Wilmington and Beaches Convention and Visitors Bureau Grows Alongside Its Leader

KIM HUFHAM grew on a parallel trajectory to an organization she first worked for as a young professional, just a couple of years after the organization was founded.

Currently the president of the New Hanover County Tourism Development Authority (TDA) – doing business as Wilmington and Beaches Convention and Visitors Bureau, or WBCVB – Hufham says it was a ‘very different world’ when she started at the bureau, then called Cape Fear Coast Convention and Visitors Bureau (CFCCVB). In her southern drawl peppered with ‘dears’, Hufham recalls the bureau’s modest beginnings and the similar growth spurts she and the organization shared.

The Bureau's Beginnings

There was no internet. Her office had one computer. The only way to market the organization was through advertisements in newspapers and magazines. In those days, staff did lots of trade shows, particularly those catering to motor coach travelers. She remembers the CFCCVB’s first website being constructed in the early 1990s.

Ah, the difference of a few decades. Now there’s social media, email marketing and platforms where tourists can immediately share information about a tourist destination with a global audience. The bureau has 14 full-time employees who work continuously to expand markets. It has an award-winning website with cutting-edge technology. The bureau has formed and maintains healthy, mutually-beneficial relationships with the city of Wilmington, New Hanover County and its three beach towns as well as other partner organizations interested in promoting tourism to the county. It strives to ensure that tourism gets a seat at the table on important county discussions. After all, Hufham says, the industry employs over 6,000 people in the county, even though they’re not under one roof like big business players GE, Corning and PPD.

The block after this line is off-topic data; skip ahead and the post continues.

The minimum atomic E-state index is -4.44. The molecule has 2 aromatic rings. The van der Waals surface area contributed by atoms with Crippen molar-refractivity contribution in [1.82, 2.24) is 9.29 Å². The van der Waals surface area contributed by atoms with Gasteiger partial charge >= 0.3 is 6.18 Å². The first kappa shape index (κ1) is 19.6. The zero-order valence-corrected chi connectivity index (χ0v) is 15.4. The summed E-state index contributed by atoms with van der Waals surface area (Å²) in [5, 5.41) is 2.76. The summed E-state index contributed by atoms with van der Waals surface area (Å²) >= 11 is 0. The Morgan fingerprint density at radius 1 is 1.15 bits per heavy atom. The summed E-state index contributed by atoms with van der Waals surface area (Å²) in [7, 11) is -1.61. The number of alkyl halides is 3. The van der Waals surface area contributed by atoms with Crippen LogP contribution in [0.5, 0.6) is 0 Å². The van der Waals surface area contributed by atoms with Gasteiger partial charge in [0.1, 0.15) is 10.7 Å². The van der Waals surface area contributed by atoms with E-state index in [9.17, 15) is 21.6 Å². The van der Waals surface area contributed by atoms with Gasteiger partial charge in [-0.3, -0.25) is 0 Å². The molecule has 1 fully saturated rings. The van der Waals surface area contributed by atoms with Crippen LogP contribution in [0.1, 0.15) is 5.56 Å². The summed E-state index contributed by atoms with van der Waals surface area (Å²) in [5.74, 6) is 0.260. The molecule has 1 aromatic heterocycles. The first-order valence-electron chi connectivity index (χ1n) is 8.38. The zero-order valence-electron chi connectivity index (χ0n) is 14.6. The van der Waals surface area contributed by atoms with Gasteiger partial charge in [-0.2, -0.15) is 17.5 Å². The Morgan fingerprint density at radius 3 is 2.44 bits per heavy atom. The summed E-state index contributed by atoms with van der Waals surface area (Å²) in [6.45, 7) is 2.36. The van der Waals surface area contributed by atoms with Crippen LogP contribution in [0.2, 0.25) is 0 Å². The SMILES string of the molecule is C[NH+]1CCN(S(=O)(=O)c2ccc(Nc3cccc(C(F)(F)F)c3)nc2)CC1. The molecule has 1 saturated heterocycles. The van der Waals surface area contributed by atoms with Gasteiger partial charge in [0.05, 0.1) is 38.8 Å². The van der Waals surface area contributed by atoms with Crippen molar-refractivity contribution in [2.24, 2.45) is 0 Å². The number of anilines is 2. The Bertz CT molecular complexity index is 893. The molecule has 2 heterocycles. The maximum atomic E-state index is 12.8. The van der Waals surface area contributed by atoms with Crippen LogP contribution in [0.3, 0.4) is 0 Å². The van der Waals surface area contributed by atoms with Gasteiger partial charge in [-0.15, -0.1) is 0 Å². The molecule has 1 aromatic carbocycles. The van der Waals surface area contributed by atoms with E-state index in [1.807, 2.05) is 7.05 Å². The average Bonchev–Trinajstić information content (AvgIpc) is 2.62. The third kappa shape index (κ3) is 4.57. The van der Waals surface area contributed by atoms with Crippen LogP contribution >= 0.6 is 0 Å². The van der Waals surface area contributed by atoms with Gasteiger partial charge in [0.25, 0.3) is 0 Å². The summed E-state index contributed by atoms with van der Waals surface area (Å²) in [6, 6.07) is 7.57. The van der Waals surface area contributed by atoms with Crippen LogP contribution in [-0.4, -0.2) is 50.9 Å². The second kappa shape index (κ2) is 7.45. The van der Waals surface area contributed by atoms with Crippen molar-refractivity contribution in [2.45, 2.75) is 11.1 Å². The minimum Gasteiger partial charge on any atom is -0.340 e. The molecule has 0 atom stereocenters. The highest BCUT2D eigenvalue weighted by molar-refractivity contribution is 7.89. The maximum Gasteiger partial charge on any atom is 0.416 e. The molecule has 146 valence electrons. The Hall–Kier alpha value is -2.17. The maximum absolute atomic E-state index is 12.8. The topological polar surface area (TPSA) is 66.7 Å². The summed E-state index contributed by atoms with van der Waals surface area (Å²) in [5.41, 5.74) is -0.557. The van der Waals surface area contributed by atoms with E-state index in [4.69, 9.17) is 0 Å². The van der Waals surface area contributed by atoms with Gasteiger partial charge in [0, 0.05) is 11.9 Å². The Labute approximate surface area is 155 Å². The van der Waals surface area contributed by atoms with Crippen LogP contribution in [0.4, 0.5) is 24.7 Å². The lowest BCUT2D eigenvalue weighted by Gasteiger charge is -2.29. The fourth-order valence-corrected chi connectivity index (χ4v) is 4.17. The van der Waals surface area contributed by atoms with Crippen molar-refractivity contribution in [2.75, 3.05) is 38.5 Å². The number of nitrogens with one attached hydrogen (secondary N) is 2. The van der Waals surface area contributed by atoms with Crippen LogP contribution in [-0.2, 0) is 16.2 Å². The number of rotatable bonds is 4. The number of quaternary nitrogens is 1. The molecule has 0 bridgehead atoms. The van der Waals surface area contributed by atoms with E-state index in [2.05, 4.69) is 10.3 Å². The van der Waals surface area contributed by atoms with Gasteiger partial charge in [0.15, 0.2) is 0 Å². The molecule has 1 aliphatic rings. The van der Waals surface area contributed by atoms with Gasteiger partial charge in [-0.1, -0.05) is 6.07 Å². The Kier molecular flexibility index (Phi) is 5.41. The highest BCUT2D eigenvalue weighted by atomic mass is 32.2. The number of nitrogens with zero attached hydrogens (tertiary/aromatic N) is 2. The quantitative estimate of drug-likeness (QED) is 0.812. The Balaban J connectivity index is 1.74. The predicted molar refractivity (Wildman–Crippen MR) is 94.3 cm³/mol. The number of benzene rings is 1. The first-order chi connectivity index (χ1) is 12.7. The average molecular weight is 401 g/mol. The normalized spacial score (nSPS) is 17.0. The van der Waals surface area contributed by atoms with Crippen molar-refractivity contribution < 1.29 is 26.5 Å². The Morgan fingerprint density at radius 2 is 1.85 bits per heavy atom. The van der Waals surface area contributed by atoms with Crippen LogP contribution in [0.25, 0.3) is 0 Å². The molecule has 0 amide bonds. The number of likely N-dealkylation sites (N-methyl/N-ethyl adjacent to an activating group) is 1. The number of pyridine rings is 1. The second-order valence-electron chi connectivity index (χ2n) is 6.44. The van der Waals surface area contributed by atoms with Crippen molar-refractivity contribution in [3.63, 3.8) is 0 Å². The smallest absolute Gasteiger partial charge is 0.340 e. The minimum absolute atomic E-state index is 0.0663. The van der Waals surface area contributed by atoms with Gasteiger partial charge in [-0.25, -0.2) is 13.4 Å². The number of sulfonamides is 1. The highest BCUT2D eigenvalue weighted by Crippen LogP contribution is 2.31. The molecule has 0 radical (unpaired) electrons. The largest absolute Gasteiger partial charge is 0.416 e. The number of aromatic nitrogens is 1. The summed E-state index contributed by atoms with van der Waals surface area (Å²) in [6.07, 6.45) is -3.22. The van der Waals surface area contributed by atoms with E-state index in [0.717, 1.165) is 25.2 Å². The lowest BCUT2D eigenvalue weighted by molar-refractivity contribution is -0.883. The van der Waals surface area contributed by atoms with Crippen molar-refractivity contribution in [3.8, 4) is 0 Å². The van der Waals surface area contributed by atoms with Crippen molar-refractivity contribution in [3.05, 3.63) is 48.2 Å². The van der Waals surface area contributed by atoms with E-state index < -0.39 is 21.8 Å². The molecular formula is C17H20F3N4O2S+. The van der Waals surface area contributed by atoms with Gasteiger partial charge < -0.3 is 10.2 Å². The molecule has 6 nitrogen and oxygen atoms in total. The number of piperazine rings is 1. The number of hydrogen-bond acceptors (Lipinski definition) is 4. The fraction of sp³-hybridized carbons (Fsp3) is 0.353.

“We have small mom-and-pop operations to convention centers and hotels,” Hufham says of the people that come under the travel and tourism umbrella. And the industry brings in half a billion dollars from outside revenues (see other statistics below).

Tourism also fuels expenditures in the county that improve the lives of people who live here, through investments in things such as infrastructure and outdoor facilities.

“It’s the quality of life and the quality of place that sustains restaurants and other attractions like the [Wilmington] Riverwalk,” Hufham explains. “We wouldn’t have investments or amenities without tourism to sustain them.”

The key to marketing Wilmington and other New Hanover destinations is “to own who we are,” she says, and to make sure the bureau’s messaging portrays an accurate picture of what that is.

Hufham's Beginnings

Before joining the bureau as an administrative assistant in 1989, Hufham worked in finance for the Wilmington airport. She didn’t know the bureau existed until she applied for the job. She’d been in the position at the CFCCVB a few years when a sales job became available.

Despite her initial reservation about taking it because she had young children, she took the challenge and began a lifelong love affair with the work and the destination. She stayed in the position for a decade, then served as executive director of Columbus County Tourism Bureau, a smaller operation that gave her new perspective as she saw the difference between grass roots promotion and promoting a proven destination.

She says she grew a great deal professionally from the experience and her newfound knowledge served her well when she returned to serve as executive vice president of Wilmington Cape Fear Coast CVB in 2004 under Judith Grizzell. When Grizzell retired, she asked Hufham if she was ready to take the helm. She was. The TDA board conducted a nationwide search that netted 100 applications.

In December 2006, Hufham was hired as president and CEO. She’s subsequently earned several awards and serves on numerous advisory boards and councils.

Her job is to keep an eye on trends and new ways to promote the area. Recently, for instance, the bureau’s emphasis has shifted to meetings and conventions and amateur sports, which she calls “a hot market.”

The bureau’s work is paying off. Some quick facts provided in the 2016 Visitor Impact for New Hanover County report:

• New Hanover County’s economic impact from domestic travel was estimated at more than $553 million, representing a 6.3 percent increase over 2015 expenditures and the sixth consecutive record-breaking year.

• New Hanover ranks as number eight among North Carolina’s 100 counties in tourism expenditures.

• Jobs supporting a payroll of nearly $130 million were directly provided by travel and tourism in New Hanover County.

 

To view more of photographer Terah Wilson’s work, visit www.terahwilson.com.

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Categories: Women to Watch